“Pray not for this people…”

Jeremiah-Lamenting-the-Destruction-of-Jerusalem-1630-RembrandtJeremiah Lamenting the Destruction of Jerusalem, Rembrandt 1630.

God’s laws were given to his people for their protection. The Ten Commandments contain the most practical spiritual, emotional, and economic laws imaginable.

Yet throughout history, many of God’s people have either rebelled against or ignored those laws, to their own detriment.

One day as I was re-reading the book of Jeremiah, several verses stood out…

In Jeremiah 7:16 God tells Jeremiah, “So do not pray for this people nor offer any plea or petition for them; do not plead with me, for I will not listen to you.”

Again in Jeremiah 11:14 God says, “Do not pray for this people nor offer any plea or petition for them, because I will not listen when they call to me in the time of their distress.”

And in Jeremiah 14:11-12 He reiterates, “Do not pray for the well-being of this people. Although they fast, I will not listen to their cry; though they offer burnt offerings and grain offerings, I will not accept them. Instead, I will destroy them with the sword, famine and plague.”

Did you realize these verses were in the Bible?  Many times Christians are commanded to pray, to intercede — yet here God told Jeremiah not to. Why?

Because over and over the people had been told the consequences of breaking God’s laws and they had ignored the warnings. So now they wouldn’t be getting any more warnings, they would be getting the consequences. War. Famine. Disease. Captivity. (Or fires, tornados, floods, earthquakes, typhoons…?)

Prayer without intervention, without corresponding works and without repentance on the part of God’s people, just isn’t enough.

Is the day coming when God won’t hear our prayers for the United States?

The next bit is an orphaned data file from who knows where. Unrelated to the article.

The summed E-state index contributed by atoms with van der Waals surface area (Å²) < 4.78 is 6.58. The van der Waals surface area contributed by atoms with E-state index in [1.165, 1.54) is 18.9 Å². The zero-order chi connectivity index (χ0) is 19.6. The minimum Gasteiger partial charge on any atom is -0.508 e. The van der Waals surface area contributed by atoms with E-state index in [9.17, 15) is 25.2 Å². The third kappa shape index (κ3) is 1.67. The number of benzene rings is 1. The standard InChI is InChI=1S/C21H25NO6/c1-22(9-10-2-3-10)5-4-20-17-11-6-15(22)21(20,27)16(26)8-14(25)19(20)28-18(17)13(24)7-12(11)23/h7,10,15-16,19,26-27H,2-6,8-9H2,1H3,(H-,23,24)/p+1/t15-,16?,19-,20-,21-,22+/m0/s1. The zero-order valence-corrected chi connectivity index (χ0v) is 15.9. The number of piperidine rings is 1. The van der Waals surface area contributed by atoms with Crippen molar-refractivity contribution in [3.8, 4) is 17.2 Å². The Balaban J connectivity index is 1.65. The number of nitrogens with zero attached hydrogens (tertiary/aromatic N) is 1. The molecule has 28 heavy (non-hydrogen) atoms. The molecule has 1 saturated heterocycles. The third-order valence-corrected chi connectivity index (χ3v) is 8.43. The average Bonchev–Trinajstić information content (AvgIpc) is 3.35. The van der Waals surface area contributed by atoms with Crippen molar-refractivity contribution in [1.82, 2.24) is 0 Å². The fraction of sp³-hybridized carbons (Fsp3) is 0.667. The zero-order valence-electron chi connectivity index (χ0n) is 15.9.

In Jeremiah Chapters 42-43, a group of people requested Jeremiah to ask God for them what they should do, whether they should stay in the land under the rule of Babylon, or whether they should take the easy route and go to Egypt where they would be “safe.”

They declared that whatever God said, that’s what they would do. (42:6) So, Jeremiah asked God what they should do.

God said if they stayed put in their own land they would be okay, but if they went into Egypt they would be destroyed. Jeremiah gave the people God’s answer, but they didn’t like it. Instead of staying put like God told them, they went to Egypt and forced Jeremiah to go with them — and sure enough, they were destroyed.

Jeremiah is called the Weeping Prophet because he was grief-stricken over the sin of his nation, over the fact that the people kept ignoring God’s warnings. At one point he wanted to quit because the people were ridiculing him.

In Jeremiah 20:7, he said “I am in derision daily, everyone mocks me.” In verse 9 he says, “Then I said, I will not make mention of Him, nor speak any  more in His name. But His word was in my heart like a burning fire shut up in my bones, and I was weary with forebearing, and I could not refrain.” He continued warning the people, though they continued ignoring his warnings.

What might this mean for us today?

Unless we keep speaking out, standing up and intervening, and unless the people of our nation heed the warnings, there may come a day when God tells us to quit praying.

(Reposted from February, 2007 – still appropriate.)